We walked everywhere in Havana and Vinales to get around. We also jumped in a few taxis late at night in Havana that weren’t expensive at all. From the airport in Havana we booked a taxi for the government rate of 25CUC (around $25 USD). Our Casa Mama booked us a shuttle (essentially a spot in a shared taxi) for 20CUC ($20 USD) per person to Vinales. The added benefit of the “taxi” service in Cuba is that the taxis are all of the gorgeous old cars that you see driving around everywhere. So you get to experience this special side of Cuba simply by getting from place to place.
ATMS do exist in Cuba but they won’t accept American cards or cards from banks that are affiliated with American banks. They are also notorious for eating cards. Hence, I had to arrive in Cuba with enough cash for my stay. You also won’t be able to exchange Australian dollars here, and American dollars come with a special surcharge when you exchange them. Hence the two best currencies to arrive with for exchange purposes are Canadian dollars or Euros. I arrived with €600 and maybe spent €400 during my stay.
Cuba also is strange in that it has two currencies- CUC (Cuban Convertible) and CUP (Cuban Peso). The CUC is what you’ll need as that is how you’ll pay for most things- it’s the currency that is used for tourists and the casas, restaurants and taxis are all set out in this currency. It might be good to exchange a little CUP as well if you want to eat street food or catch a local bus somewhere.
Accessing the internet is difficult in Cuba. You’ll find some internet connection in some parks and public spaces in Havana, as well as at some of the big and fancy hotels. At these hotels you can purchase internet time. It will cost you between 2-5CUC per hour and you need to prepay for internet cards. There is a great guide here if you are really determined to access the internet. But one of the benefits of Cuba is disconnecting. I made sure to have restaurants and landmarks marked in the downloaded offline Google Map and some handy internet articles copied and pasted into word documents on my computer. One of the things I wish I had done for Cuba is to buy a lonely planet or similar travel guide- it would have helped since I couldn’t simply look up advice on the internet.
Where to Go and What to See in Cuba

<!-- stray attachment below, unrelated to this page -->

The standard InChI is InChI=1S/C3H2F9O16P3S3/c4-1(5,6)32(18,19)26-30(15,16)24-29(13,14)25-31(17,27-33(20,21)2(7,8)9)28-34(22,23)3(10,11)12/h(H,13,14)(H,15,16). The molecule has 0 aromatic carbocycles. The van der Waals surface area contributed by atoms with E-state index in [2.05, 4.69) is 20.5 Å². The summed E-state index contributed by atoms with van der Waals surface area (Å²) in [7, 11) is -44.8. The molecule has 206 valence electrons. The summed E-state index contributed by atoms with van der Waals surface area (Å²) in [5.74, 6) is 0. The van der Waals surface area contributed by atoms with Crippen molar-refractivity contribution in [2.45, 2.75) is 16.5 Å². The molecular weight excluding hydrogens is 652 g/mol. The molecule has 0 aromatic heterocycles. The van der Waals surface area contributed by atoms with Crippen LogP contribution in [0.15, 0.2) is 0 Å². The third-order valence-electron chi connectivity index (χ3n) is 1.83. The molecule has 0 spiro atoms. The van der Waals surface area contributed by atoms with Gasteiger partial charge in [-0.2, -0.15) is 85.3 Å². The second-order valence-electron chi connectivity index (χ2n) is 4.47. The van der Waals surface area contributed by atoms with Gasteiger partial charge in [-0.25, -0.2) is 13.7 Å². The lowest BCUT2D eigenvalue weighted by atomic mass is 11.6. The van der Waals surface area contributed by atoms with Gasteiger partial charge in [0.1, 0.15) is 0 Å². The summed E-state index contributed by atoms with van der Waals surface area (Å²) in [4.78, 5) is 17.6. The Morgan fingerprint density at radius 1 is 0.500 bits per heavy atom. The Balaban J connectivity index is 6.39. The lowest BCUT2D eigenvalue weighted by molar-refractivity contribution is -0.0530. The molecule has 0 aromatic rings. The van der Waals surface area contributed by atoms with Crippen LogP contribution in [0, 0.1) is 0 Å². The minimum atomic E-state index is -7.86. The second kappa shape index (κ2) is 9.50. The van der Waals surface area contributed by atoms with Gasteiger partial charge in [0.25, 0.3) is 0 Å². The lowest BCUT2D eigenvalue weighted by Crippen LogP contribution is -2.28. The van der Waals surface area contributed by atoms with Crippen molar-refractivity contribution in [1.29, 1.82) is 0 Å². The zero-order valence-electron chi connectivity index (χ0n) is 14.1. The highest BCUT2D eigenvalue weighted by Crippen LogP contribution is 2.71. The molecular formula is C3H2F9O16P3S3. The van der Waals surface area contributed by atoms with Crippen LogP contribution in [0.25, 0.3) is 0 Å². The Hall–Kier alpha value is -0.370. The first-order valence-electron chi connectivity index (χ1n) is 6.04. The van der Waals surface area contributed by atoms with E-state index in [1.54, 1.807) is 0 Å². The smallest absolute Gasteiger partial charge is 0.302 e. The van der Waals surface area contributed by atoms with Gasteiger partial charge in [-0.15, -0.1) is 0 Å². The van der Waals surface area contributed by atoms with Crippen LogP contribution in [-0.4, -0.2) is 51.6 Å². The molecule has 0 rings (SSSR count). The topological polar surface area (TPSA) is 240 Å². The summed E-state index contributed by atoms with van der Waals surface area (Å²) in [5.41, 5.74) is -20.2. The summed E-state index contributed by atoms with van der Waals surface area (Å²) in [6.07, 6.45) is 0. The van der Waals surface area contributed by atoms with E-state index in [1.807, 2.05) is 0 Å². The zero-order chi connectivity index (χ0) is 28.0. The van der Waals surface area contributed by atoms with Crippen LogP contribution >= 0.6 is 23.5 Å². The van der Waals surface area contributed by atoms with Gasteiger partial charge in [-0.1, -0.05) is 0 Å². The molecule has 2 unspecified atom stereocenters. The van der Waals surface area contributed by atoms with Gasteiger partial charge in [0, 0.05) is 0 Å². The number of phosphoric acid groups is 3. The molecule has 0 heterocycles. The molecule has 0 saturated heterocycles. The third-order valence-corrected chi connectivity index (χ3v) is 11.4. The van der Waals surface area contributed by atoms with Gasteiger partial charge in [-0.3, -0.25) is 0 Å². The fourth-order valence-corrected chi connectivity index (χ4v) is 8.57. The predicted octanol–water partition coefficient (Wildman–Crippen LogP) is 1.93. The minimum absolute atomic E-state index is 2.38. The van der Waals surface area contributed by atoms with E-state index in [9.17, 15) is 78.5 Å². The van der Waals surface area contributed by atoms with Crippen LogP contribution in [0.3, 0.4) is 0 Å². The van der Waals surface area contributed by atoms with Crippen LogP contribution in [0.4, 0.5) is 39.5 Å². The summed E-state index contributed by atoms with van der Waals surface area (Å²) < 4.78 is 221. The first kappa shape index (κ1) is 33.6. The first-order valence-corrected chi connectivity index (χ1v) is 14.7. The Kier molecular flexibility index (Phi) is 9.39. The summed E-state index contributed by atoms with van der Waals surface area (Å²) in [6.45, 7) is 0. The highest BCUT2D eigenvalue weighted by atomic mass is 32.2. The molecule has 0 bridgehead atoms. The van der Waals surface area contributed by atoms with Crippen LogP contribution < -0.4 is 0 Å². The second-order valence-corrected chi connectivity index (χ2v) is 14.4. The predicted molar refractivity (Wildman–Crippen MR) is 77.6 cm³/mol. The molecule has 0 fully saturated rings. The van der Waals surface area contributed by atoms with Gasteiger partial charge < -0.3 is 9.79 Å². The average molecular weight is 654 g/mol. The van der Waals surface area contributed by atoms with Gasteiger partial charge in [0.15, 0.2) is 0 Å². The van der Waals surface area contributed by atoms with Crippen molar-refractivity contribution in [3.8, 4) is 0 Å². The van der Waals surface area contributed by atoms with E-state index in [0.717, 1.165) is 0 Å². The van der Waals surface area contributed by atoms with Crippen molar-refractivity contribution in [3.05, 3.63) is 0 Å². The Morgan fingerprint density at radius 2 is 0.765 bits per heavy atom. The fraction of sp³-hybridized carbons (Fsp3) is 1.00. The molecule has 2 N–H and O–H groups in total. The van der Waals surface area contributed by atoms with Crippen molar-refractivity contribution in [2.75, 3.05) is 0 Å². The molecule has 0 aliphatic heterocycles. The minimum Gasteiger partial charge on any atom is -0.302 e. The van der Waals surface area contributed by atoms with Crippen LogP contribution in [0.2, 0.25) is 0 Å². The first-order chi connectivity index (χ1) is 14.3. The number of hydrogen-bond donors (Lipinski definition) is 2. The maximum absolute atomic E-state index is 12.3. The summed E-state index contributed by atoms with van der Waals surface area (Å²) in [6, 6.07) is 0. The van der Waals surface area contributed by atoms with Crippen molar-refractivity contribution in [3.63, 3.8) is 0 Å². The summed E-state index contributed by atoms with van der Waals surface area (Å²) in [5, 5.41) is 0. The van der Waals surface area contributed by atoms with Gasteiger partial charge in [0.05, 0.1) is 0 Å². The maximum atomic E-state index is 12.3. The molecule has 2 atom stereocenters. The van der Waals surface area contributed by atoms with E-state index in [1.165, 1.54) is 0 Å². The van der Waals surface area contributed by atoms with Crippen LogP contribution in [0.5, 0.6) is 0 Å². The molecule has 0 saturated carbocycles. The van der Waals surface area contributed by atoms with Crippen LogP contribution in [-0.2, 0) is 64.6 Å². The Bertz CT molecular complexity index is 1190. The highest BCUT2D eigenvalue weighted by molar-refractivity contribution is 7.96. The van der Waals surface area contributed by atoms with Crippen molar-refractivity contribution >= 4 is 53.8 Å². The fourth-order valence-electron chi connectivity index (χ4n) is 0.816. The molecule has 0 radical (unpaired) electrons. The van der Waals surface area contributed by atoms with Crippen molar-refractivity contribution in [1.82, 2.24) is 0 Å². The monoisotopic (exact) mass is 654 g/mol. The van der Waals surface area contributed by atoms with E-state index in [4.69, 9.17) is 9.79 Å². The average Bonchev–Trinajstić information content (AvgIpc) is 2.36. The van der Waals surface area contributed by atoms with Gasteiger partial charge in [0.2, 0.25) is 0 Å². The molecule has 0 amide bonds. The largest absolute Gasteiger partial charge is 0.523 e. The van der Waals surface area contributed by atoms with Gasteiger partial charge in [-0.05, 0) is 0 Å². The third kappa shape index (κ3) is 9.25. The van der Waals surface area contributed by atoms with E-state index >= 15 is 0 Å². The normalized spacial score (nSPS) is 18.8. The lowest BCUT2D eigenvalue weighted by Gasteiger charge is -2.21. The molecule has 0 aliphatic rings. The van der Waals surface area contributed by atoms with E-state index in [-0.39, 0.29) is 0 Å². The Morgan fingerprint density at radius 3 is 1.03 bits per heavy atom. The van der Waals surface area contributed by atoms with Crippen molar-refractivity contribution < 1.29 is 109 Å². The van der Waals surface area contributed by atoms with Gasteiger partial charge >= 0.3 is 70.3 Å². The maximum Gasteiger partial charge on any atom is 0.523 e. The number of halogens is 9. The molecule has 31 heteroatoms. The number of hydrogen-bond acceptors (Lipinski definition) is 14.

There are so many amazing places to visit in Cuba and I think I could stay for months and still not get to everything. But the most popular route through Cuba is to visit three key cities- Havana, Vinales and Trinidad. Given time constraints and the fact that I was having an absolute blast of a time in Havana, I only ended up visiting two of these cities; Havana and Vinales.
The greatest thing to do in Cuba’s capital is to simply get lost and wander around. Our first full day in the city we spent walking around with no direction or plan. The colours of the buildings, the crumbling walls, the building with paint chipping off them and the houses stacked so roughly on top of each other you wander why they are still standing. All of this makes the architecture of Havana so unique and special.
Wandering around also provides a prime opportunity for people watching. Cuban people are constantly out and about and a walk through Havana is perhaps the best part to engage with their culture. The thing I noticed almost immediately is despite the country and situation they live in, everyone seems constantly happy and connected to one another. It’s the special magic of Cuba and it’s easily visible from the street. If you wander further enough you’ll also be able to hear awesome Cuban music playing in various bars and courtyards. We often found ourselves stopping at a bar to watch a local band play.
One of my favourite moments in Havana was when we headed to the waterfront to watch the sunset over Moro Castle. I’m a sucker for a good sunset and the ones in Havana were incredible.